Scenario: Imagine you’re the buyer in a transaction where you’re attempting to acquire title to 3 different parcels of property from 3 different sellers for the purpose of creating 1 large, retail development.  To boot, one of the sellers doesn’t currently hold title to their parcel – we’ll call him “Joe.”  Joe’s parcel is the most important piece of the development puzzle.  Without Joe’s parcel, things won’t work and, furthermore, the commitments you’ve received from retailers on the other 2 parcels depend, and strictly condition their commitments, upon the inclusion of Joe’s parcel.  So, basically, you’re up a creek (and in trouble with everyone) if Joe can’t acquire and convey good title.  You get the picture.

That’s when a right of first refusal comes in handy.  Without incurring a lot of excessive legal fees, you (as buyer) can get a right of first refusal to purchase “Joe’s” parcel directly from the entity otherwise selling to Joe.  Among other safeguards, this particular clause should be written directly into the contract Joe has with this selling entity.  You’re sure to get push-back from Joe on this (since Joe doesn’t want you cutting him out of the picture) but, at the end of the day, the documentation can be written up to protect both you and Joe.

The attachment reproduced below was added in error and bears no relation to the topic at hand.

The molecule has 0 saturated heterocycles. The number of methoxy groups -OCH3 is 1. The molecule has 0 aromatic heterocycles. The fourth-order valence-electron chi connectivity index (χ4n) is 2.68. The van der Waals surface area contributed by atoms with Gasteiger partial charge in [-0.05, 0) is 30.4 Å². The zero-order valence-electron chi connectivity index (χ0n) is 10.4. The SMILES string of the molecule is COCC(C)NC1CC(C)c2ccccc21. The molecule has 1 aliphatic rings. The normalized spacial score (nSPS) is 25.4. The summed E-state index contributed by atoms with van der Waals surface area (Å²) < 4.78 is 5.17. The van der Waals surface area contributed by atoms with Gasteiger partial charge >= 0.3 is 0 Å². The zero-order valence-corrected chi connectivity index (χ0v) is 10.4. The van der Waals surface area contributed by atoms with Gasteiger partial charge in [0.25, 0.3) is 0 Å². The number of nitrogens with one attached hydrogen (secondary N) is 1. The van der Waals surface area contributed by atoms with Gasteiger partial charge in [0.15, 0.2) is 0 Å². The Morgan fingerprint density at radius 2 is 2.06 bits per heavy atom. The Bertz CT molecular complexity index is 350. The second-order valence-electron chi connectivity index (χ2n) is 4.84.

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“Chris Griswold has always been proactive and professional.  He takes the time to work with us and tailors his approach to our situational needs.  My favorite thing about Chris is that he will let me know if there is an easier, less-expensive approach.  We look forward to working with him well into the future.”